The setting was grand, the flower display outstanding and the ceremony manifestly well-rehearsed. Ten out of 10 for the PR exercise. A charming lady invited us to switch off our phones and buy in “the dream which has become a reality”. And we readily indulged her. Who wouldn’t like to dream of great things for one’s country? A priori, who would dispute the need for a modern, national, integrated public transport system?
But here’s the snag: We were told that the whole project has been modelled on the Edinburgh metro. Without further ado, here’s what The Daily Express says about that project: “5.3 million passengers used the service in 2015 – despite the network having the potential to carry 21 million people each year. It comes as yet another blow to Edinburgh Trams which is currently at the centre of a public inquiry into the massive problems which dogged the building project, which was completed in May 2014 at a cost of £776million, more than double the original price and three years later than planned.” You must have noticed, by and by, that they don’t call it a ‘metro’ over there, let alone ‘express’!
Before we look at the figures, let’s also get rid of a serious misconception which is being hammered into us: The Rs9.9 billion-grant given by India is not exactly a ‘gift’ as the spin doctors would have us believe. It is the trade-off for our offshore sector advantages. It came as a ‘compensation’ for the loss of the huge advantage we had through the Double Taxation Avoidance Treaty. It is a situation similar to the abolition of the sugar quota! So, there are a thousand ways in which that money could have been used to reform the sector and preserve employment. Having a tram in town is unlikely to solve the problems we are bound to face in a couple of years.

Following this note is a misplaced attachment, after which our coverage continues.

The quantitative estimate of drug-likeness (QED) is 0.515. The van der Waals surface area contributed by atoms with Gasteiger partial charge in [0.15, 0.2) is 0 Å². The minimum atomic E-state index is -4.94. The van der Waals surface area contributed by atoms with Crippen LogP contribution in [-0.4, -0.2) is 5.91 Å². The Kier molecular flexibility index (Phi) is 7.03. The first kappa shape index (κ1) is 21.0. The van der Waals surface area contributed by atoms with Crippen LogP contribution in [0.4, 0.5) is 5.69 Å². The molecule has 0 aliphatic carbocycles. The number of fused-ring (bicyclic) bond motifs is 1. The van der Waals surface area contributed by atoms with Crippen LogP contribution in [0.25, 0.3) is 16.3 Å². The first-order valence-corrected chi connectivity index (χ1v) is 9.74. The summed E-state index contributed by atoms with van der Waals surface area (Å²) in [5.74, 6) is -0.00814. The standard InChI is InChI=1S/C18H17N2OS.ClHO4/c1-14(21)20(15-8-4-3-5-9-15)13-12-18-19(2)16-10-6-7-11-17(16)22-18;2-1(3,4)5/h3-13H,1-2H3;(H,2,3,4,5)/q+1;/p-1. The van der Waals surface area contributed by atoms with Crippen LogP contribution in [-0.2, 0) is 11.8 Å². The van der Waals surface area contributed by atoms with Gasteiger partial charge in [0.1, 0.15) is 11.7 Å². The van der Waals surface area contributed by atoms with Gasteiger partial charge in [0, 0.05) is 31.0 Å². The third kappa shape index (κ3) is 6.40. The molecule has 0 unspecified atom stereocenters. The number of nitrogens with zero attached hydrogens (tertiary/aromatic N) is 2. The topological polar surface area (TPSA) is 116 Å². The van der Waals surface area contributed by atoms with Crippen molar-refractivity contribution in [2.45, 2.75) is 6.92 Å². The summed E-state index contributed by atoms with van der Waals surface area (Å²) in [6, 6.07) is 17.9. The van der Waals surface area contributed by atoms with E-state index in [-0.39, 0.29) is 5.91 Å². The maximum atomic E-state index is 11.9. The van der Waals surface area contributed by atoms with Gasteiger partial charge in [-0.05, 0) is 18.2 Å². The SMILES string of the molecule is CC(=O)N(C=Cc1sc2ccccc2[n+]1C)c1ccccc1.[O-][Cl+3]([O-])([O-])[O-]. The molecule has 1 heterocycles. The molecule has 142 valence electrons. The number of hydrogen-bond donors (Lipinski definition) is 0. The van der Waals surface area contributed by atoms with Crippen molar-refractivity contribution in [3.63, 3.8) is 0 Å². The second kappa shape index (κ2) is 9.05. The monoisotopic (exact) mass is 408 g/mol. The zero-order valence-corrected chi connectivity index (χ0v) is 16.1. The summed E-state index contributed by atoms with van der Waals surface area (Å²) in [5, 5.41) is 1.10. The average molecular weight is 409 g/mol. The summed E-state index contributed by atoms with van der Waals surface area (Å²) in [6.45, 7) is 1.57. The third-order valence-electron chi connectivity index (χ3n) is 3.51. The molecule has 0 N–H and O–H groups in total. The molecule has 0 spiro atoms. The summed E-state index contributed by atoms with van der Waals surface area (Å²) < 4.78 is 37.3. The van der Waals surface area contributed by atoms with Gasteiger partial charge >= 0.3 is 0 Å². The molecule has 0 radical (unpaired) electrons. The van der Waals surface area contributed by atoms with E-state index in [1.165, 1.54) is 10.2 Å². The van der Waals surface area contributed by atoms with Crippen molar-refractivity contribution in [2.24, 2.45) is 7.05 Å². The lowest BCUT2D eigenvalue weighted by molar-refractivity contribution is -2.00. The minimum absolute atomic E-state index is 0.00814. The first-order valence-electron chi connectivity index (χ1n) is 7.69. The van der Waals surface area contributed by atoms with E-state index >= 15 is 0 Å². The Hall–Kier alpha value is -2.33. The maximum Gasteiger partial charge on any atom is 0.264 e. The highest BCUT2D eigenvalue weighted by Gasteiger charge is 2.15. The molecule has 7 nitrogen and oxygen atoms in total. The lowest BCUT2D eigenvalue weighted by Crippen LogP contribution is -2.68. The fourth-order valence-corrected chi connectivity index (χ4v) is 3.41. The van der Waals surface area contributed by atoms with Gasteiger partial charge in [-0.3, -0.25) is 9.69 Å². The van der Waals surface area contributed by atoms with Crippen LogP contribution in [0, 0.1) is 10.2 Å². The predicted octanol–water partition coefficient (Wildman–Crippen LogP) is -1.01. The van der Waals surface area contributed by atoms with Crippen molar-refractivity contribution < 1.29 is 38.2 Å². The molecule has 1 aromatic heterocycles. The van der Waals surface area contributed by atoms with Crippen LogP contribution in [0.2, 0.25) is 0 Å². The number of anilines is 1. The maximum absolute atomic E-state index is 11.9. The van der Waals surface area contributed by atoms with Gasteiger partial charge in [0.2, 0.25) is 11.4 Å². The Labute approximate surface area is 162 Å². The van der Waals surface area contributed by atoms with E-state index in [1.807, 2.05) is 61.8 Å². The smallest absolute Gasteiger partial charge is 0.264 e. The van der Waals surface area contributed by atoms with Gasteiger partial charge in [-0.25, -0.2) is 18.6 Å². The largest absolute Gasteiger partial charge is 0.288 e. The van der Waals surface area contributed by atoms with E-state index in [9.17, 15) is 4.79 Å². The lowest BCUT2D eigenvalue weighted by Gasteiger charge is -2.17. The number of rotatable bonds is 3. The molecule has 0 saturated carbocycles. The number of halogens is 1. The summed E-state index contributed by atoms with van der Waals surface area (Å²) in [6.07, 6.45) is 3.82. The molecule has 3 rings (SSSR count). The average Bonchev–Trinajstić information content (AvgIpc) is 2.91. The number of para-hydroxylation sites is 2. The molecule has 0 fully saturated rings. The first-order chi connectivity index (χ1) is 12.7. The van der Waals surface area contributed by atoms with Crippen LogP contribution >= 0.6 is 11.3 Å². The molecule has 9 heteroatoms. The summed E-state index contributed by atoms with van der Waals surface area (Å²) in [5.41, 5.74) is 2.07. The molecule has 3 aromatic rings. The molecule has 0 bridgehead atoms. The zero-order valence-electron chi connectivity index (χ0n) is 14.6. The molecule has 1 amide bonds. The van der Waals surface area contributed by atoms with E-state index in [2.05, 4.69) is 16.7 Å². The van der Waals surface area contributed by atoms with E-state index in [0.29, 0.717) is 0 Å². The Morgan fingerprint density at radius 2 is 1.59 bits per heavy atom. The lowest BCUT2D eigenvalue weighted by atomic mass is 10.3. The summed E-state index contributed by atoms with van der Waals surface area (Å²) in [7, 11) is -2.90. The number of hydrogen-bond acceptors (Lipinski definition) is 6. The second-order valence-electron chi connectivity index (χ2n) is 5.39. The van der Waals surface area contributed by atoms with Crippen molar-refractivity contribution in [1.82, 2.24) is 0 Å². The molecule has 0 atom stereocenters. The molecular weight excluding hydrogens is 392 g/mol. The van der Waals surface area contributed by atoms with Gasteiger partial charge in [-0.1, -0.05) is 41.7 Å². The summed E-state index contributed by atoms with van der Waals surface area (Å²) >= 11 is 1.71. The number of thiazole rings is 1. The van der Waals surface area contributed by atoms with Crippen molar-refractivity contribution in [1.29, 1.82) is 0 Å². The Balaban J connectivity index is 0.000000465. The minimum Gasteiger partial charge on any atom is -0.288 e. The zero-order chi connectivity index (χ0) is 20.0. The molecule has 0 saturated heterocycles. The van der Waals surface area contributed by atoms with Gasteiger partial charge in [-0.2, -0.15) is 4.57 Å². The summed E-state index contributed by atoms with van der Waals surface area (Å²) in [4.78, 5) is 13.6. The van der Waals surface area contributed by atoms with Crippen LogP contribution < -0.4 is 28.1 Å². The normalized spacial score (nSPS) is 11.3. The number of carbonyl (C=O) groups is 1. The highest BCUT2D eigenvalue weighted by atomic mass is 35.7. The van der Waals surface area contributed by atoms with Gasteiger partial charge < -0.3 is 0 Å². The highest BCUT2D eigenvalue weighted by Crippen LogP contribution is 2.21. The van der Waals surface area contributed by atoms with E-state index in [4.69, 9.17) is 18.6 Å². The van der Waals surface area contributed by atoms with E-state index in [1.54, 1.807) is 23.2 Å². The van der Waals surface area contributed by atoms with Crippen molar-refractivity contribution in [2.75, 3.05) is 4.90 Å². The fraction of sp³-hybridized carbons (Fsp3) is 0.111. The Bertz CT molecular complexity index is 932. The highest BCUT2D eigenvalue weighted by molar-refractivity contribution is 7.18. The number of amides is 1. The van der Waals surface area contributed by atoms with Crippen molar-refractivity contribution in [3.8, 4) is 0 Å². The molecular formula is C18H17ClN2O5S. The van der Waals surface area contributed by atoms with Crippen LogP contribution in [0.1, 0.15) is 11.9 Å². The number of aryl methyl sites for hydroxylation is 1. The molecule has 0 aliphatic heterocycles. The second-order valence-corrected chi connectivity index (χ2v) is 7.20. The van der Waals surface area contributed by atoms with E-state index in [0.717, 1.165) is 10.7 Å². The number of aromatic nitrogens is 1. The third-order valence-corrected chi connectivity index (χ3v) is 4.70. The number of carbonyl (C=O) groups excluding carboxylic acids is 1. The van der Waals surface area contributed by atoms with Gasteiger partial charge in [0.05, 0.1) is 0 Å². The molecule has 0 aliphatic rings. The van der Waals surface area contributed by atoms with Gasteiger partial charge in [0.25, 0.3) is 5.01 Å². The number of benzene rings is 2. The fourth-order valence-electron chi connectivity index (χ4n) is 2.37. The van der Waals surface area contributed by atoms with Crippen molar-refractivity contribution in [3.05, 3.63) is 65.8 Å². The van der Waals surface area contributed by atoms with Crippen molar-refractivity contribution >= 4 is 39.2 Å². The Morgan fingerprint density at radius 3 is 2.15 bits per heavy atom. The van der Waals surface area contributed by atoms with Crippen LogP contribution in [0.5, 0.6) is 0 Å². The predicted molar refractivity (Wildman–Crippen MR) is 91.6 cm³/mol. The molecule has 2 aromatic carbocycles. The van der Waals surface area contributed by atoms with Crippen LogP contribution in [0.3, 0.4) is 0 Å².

Now the figures: According to the government projections, as from year one, we will start making a Rs382-million operational surplus! In 10 years, that figure will go up to nearly Rs 1.3 billion and, in 20 years – we will all have aged but not the metro – we will start raking in over Rs 2.7 billion. By the time the MBC had done its job, most Mauritians must have been satisfied that the Metro Express will be the most profitable industry in the country – a first in the world!
What was left out of the flashy figures is the most important ingredient: the servicing of the loan, including the interest, factoring in the depreciation of the rupee as has been the long-term trend. Many engineers are also questioning the projected prices of running the tram. (See our cover story in Weekly.)
But the cherry on the cake has to be the creative accounting to keep cost at Rs 18.8 billion as a ‘fixed contract’ – a figure which does not include the preliminaries and other costs like the peripheral infrastructure associated with the project. Also, by removing all the elevated structures to save cost, we have ended up with a tram, likely to create more – rather than solve – congestion.
At the end of the day, the presentation of the Metro Express was shrouded in the same opacity the government has accustomed us to. It left us with more questions than answers – and a great deal of apprehensions. It is clear by now that no document will be made public: we will never know the terms of the loan with India. We will never know the details of the contract with Larsen and Toubro. We will never know the real cost of the project. The prime minister has already said that he has disclosed ‘the important information’. Naturally, he decides what is important for us to know. The rest is none of our business.
So let’s close our eyes, breathe deep and keep dreaming… of miracles.
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